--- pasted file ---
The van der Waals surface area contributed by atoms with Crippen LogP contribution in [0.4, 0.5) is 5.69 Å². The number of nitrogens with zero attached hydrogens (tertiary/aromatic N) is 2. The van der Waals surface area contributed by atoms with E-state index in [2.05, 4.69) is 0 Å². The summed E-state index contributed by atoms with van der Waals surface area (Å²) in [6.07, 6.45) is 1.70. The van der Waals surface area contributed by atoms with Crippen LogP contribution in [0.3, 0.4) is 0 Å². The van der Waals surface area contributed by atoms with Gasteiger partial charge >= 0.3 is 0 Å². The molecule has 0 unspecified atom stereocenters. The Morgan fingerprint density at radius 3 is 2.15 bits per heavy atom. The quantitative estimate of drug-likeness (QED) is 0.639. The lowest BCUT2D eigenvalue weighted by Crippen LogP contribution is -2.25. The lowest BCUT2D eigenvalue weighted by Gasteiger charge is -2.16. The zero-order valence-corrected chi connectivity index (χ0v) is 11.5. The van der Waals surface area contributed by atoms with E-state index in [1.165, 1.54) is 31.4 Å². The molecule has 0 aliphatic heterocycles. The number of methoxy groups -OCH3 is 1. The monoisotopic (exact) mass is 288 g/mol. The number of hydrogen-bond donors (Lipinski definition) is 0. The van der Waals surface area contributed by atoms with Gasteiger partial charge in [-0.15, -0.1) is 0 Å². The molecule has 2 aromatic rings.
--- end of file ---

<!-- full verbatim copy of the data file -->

The van der Waals surface area contributed by atoms with Crippen LogP contribution in [0.4, 0.5) is 5.69 Å². The number of nitrogens with zero attached hydrogens (tertiary/aromatic N) is 2. The van der Waals surface area contributed by atoms with E-state index in [2.05, 4.69) is 0 Å². The summed E-state index contributed by atoms with van der Waals surface area (Å²) in [6.07, 6.45) is 1.70. The van der Waals surface area contributed by atoms with Crippen LogP contribution in [0.3, 0.4) is 0 Å². The van der Waals surface area contributed by atoms with Gasteiger partial charge >= 0.3 is 0 Å². The molecule has 0 unspecified atom stereocenters. The Morgan fingerprint density at radius 3 is 2.15 bits per heavy atom. The quantitative estimate of drug-likeness (QED) is 0.639. The lowest BCUT2D eigenvalue weighted by Crippen LogP contribution is -2.25. The lowest BCUT2D eigenvalue weighted by Gasteiger charge is -2.16. The zero-order valence-corrected chi connectivity index (χ0v) is 11.5. The van der Waals surface area contributed by atoms with E-state index in [1.165, 1.54) is 31.4 Å². The molecule has 0 aliphatic heterocycles. The number of methoxy groups -OCH3 is 1. The monoisotopic (exact) mass is 288 g/mol. The number of hydrogen-bond donors (Lipinski definition) is 0. The van der Waals surface area contributed by atoms with Gasteiger partial charge in [-0.15, -0.1) is 0 Å². The molecule has 2 aromatic rings.